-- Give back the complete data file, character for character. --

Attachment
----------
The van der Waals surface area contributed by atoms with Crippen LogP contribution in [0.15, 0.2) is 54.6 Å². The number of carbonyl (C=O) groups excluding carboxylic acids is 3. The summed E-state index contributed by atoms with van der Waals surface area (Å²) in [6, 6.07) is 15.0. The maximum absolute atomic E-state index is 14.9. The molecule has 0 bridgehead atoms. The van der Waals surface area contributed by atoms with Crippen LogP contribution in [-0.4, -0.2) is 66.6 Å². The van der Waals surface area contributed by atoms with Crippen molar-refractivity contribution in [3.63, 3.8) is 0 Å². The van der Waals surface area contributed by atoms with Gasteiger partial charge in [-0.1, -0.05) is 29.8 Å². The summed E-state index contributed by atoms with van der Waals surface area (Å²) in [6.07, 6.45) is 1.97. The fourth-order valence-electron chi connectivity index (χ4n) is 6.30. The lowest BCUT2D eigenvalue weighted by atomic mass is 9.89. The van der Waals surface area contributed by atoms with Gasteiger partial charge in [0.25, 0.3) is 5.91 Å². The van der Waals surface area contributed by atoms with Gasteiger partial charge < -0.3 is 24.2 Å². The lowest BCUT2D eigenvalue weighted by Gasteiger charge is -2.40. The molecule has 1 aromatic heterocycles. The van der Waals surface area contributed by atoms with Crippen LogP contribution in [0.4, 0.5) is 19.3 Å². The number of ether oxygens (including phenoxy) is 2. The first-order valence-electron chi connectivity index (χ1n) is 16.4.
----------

The van der Waals surface area contributed by atoms with Crippen LogP contribution in [0.15, 0.2) is 54.6 Å². The number of carbonyl (C=O) groups excluding carboxylic acids is 3. The summed E-state index contributed by atoms with van der Waals surface area (Å²) in [6, 6.07) is 15.0. The maximum absolute atomic E-state index is 14.9. The molecule has 0 bridgehead atoms. The van der Waals surface area contributed by atoms with Crippen LogP contribution in [-0.4, -0.2) is 66.6 Å². The van der Waals surface area contributed by atoms with Crippen molar-refractivity contribution in [3.63, 3.8) is 0 Å². The van der Waals surface area contributed by atoms with Gasteiger partial charge in [-0.1, -0.05) is 29.8 Å². The summed E-state index contributed by atoms with van der Waals surface area (Å²) in [6.07, 6.45) is 1.97. The fourth-order valence-electron chi connectivity index (χ4n) is 6.30. The lowest BCUT2D eigenvalue weighted by atomic mass is 9.89. The van der Waals surface area contributed by atoms with Gasteiger partial charge in [0.25, 0.3) is 5.91 Å². The van der Waals surface area contributed by atoms with Gasteiger partial charge < -0.3 is 24.2 Å². The lowest BCUT2D eigenvalue weighted by Gasteiger charge is -2.40. The molecule has 1 aromatic heterocycles. The van der Waals surface area contributed by atoms with Crippen LogP contribution in [0.4, 0.5) is 19.3 Å². The number of ether oxygens (including phenoxy) is 2. The first-order valence-electron chi connectivity index (χ1n) is 16.4.